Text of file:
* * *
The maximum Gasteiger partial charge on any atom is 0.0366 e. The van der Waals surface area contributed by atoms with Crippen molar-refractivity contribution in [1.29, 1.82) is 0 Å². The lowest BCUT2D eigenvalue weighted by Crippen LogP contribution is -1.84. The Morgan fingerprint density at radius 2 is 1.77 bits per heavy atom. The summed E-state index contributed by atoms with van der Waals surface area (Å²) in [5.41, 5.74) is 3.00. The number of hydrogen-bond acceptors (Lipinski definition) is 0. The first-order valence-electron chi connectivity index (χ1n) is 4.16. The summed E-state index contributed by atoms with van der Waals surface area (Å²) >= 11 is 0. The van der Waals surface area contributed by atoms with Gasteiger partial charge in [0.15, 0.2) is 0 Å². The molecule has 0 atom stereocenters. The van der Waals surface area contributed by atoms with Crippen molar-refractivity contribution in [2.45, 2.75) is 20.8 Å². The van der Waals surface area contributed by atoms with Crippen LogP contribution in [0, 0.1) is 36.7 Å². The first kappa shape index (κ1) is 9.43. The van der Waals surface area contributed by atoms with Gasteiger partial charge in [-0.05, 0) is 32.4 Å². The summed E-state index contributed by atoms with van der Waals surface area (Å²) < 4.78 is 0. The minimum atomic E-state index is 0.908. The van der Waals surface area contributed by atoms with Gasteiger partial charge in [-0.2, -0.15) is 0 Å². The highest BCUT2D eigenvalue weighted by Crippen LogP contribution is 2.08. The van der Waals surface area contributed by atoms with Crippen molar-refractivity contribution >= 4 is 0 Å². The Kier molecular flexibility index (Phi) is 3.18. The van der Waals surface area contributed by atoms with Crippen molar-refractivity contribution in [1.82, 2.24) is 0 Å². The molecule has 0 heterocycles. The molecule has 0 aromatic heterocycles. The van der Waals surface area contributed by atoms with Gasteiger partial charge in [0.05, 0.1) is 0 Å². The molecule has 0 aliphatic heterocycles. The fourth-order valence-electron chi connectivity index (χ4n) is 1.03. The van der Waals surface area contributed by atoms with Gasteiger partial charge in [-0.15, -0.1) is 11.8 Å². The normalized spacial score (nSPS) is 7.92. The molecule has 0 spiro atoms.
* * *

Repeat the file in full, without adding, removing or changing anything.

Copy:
The maximum Gasteiger partial charge on any atom is 0.0366 e. The van der Waals surface area contributed by atoms with Crippen molar-refractivity contribution in [1.29, 1.82) is 0 Å². The lowest BCUT2D eigenvalue weighted by Crippen LogP contribution is -1.84. The Morgan fingerprint density at radius 2 is 1.77 bits per heavy atom. The summed E-state index contributed by atoms with van der Waals surface area (Å²) in [5.41, 5.74) is 3.00. The number of hydrogen-bond acceptors (Lipinski definition) is 0. The first-order valence-electron chi connectivity index (χ1n) is 4.16. The summed E-state index contributed by atoms with van der Waals surface area (Å²) >= 11 is 0. The van der Waals surface area contributed by atoms with Gasteiger partial charge in [0.15, 0.2) is 0 Å². The molecule has 0 atom stereocenters. The van der Waals surface area contributed by atoms with Crippen molar-refractivity contribution in [2.45, 2.75) is 20.8 Å². The van der Waals surface area contributed by atoms with Crippen LogP contribution in [0, 0.1) is 36.7 Å². The first kappa shape index (κ1) is 9.43. The van der Waals surface area contributed by atoms with Gasteiger partial charge in [-0.05, 0) is 32.4 Å². The summed E-state index contributed by atoms with van der Waals surface area (Å²) < 4.78 is 0. The minimum atomic E-state index is 0.908. The van der Waals surface area contributed by atoms with Gasteiger partial charge in [-0.2, -0.15) is 0 Å². The highest BCUT2D eigenvalue weighted by Crippen LogP contribution is 2.08. The van der Waals surface area contributed by atoms with Crippen molar-refractivity contribution >= 4 is 0 Å². The Kier molecular flexibility index (Phi) is 3.18. The van der Waals surface area contributed by atoms with Crippen molar-refractivity contribution in [1.82, 2.24) is 0 Å². The molecule has 0 heterocycles. The molecule has 0 aromatic heterocycles. The van der Waals surface area contributed by atoms with Gasteiger partial charge in [0.05, 0.1) is 0 Å². The molecule has 0 aliphatic heterocycles. The fourth-order valence-electron chi connectivity index (χ4n) is 1.03. The van der Waals surface area contributed by atoms with Gasteiger partial charge in [-0.15, -0.1) is 11.8 Å². The normalized spacial score (nSPS) is 7.92. The molecule has 0 spiro atoms.